without it, impunity will continue. The year 2009 was a dark time for Filipino media, with the deaths of 57 people including 32 journalists on November 23 in southern Philippines. A regional trial tribunal has ordered apprehension of 189 suspects connected to these violent deaths on that day. This incident gained global attention and some senators anticipated this civilian massacre in Maguindanao. Despite worldwide condemnation of the killings, momentum has been lost in this case. Recently, two members of the powerful Ampatuan family were cleared by the Department of Justice due to lack of evidence showing their involvement in a conspiracy.During the resumption of the famous Maguindanao massacre trial, a medical legal officer testified that one of the victims may have been raped before being shot. Since its occurrence, the Maguindanao massacre has been widely discussed and has affected not only Cotabato city but also other areas as it was televised. The people of Cotabato, especially families who lost loved ones in this brutal killing, have been traumatized by this incident which instilled fear in everyone due to its vicious nature. Various incidents such as bomb threats and kidnappings have occurred in Cotabato, however, violent deaths and the war against terrorists remain the most fearful subjects. In 2011, on the second anniversary of the massacre, 12 suspects including Tumi Timba Abas and Dukoy Badal were arrested with a premium reward of P300,000 each. In 2012, eight more suspects including Datu Anwar Upham "Ulo" Ampatuan and Datu Anwar "Ipi" Ampatuan Jr., prominent members of the Ampatuan family were arrested. This year saw only one suspect with a premium reward of P300,000 being apprehended on February 16:

Talembo "Tammy" Masukat. The remaining six suspects arrested this year had a lower premium reward amounting to P250,000 each.
Nasser Guia (arrested on February 8), Maot Bangkulat (arrested on April 8), Kudza Uguia Masukat (arrested on April 15), Edris Nanding Tekay (arrested on May 28), Mama Nomba Habib (arrested on July 25), and Alimudin Sanguyod (arrested on October 18) are the names of individuals who were arrested in relation to the Maguindanao massacre. One suspect, Maguid Amil, resisted arrest and was killed by authorities in Maguindanao on February 8. Amil threw a grenade and fired at an arresting officer. So far, a total of 108 suspects have been apprehended, with104 being arraigned and all pleading not guilty to multiple murder charges. Eight prominent members of the Ampatuan family are among those who have been arraigned for their involvement in the massacre. The incident, which occurred during the 2010 gubernatorial race in Maguindanao, resulted in the deaths of 58 people including journalists accompanying Buluan Vice Mayor Esmael Mangudadatu. The tragedy took years for those affected to overcome and move forward from.Despite the loss of numerous family members, Mangudadatu displayed resilience and persisted with his campaign. His triumph brought happiness to the people and instilled hope for justice. Nevertheless, there are persistent pleas and grievances regarding the sluggish pace of the case, leading to frustration among the families of the victims. The denials from the Ampatuans serve as an obstacle in resolving this case. The supreme tribunal faced a challenging decision due to conflicting statements provided. Multiple narratives were concocted in order to evade punishment; however, compelling evidence necessitated a meticulous and intelligent investigation to ascertain the actual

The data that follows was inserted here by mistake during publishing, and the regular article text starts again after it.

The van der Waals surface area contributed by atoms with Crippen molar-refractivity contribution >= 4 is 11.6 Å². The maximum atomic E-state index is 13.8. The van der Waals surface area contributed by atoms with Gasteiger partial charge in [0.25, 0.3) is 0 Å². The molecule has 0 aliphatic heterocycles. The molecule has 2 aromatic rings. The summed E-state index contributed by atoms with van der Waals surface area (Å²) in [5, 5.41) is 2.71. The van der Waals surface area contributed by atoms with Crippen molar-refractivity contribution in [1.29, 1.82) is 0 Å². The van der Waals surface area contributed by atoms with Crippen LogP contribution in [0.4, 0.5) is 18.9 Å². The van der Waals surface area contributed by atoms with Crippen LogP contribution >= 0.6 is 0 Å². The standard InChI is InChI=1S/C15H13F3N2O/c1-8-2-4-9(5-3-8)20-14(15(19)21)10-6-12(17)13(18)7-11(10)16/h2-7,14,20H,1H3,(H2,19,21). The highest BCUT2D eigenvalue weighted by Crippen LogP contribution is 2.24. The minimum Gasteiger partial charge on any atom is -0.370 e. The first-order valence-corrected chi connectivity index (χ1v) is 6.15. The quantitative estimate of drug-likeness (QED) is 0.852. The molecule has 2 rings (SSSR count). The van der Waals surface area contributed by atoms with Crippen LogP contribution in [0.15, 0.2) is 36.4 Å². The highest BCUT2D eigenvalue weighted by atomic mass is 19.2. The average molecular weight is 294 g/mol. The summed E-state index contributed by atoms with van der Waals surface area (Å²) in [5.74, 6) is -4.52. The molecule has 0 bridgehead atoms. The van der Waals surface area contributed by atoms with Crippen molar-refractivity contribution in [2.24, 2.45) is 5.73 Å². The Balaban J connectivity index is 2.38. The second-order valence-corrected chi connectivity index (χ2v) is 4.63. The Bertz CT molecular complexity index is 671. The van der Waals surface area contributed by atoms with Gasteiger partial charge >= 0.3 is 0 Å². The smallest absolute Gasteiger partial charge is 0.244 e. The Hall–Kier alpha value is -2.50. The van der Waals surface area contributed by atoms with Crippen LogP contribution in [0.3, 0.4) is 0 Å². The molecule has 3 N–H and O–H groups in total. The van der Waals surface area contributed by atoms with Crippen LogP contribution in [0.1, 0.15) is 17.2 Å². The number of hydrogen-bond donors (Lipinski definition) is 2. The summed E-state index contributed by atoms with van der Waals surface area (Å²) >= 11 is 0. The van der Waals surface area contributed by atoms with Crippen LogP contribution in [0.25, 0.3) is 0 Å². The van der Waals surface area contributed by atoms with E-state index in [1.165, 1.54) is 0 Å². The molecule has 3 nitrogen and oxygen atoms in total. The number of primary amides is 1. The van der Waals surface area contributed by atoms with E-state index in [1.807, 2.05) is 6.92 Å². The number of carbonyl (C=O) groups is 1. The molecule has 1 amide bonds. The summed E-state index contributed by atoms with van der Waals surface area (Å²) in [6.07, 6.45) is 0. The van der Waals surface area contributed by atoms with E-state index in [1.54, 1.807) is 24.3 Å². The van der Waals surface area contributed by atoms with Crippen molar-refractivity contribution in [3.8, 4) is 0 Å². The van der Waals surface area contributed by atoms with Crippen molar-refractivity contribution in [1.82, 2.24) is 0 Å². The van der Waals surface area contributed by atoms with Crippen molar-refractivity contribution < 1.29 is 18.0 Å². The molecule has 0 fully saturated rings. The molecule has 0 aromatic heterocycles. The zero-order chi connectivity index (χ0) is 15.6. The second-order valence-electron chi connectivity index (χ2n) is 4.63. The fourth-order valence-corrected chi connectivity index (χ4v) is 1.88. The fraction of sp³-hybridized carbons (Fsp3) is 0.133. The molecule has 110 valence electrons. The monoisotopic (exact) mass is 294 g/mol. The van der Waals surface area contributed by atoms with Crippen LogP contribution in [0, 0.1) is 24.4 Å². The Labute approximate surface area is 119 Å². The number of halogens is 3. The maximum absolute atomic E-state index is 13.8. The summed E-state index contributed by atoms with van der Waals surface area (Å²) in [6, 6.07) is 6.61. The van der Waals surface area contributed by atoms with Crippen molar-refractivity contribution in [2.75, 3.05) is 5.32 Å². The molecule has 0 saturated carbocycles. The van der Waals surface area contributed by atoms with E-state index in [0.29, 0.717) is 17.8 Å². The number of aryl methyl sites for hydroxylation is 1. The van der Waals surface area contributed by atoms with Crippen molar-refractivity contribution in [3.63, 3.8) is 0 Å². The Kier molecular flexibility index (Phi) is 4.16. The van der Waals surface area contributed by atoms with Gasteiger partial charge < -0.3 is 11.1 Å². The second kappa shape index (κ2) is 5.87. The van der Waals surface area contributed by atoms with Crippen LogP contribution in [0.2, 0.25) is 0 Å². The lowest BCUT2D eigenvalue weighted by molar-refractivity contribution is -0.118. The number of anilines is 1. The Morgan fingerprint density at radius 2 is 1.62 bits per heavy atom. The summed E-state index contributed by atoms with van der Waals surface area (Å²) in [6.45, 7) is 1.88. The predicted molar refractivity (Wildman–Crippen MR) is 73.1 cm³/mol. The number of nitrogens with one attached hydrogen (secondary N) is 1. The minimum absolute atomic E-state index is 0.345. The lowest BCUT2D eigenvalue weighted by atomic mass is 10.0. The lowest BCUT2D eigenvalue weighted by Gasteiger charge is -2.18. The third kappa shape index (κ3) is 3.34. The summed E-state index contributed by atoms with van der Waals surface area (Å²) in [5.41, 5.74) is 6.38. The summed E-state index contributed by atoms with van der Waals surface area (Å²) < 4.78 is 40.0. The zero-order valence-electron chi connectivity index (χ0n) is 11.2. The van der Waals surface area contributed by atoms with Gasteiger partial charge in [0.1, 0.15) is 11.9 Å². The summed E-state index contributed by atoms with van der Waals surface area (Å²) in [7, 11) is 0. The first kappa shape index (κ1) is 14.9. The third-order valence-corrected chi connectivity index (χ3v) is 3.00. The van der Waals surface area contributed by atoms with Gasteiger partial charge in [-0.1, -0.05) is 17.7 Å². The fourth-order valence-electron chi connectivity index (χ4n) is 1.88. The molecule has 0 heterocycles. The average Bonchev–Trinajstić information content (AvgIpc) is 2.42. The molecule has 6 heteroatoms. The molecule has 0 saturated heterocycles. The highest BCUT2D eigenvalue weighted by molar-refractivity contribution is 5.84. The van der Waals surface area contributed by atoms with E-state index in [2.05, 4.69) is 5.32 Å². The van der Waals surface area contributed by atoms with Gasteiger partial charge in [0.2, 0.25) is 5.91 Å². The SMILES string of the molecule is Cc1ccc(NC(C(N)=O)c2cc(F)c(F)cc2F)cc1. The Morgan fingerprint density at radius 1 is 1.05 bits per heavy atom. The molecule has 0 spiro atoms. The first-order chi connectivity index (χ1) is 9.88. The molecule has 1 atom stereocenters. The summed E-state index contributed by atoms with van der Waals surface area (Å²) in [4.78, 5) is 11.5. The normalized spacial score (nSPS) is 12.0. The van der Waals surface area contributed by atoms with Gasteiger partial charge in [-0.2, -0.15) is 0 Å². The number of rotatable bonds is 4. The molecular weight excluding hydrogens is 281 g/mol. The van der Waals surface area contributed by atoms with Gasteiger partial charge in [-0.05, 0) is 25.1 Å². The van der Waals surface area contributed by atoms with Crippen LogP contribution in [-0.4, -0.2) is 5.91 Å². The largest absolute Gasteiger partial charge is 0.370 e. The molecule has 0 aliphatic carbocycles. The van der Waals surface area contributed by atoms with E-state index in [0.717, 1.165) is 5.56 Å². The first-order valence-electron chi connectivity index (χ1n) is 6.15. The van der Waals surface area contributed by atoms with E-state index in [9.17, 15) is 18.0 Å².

perpetrator of this crime.Please visit the following links for more information:
- [Clip Article: Supreme Tribunal Faces Difficult Decision](
- [GMA News Report: 88 Suspects Still at Large, 4 Years After Ampatuan Massacre](
- [Rappler Article: Families of Maguindanao Massacre Victims Seek Compensation](
- [ABS-CBN News Focus: Backhoe Man Describes Maguindanao Massacre Burial](
- [Journal Article: The Maguindanao Massacre - Legal and Human Rights Implications of Court Delay](
- [The Media Project - Maguindanao Massacre Story Index](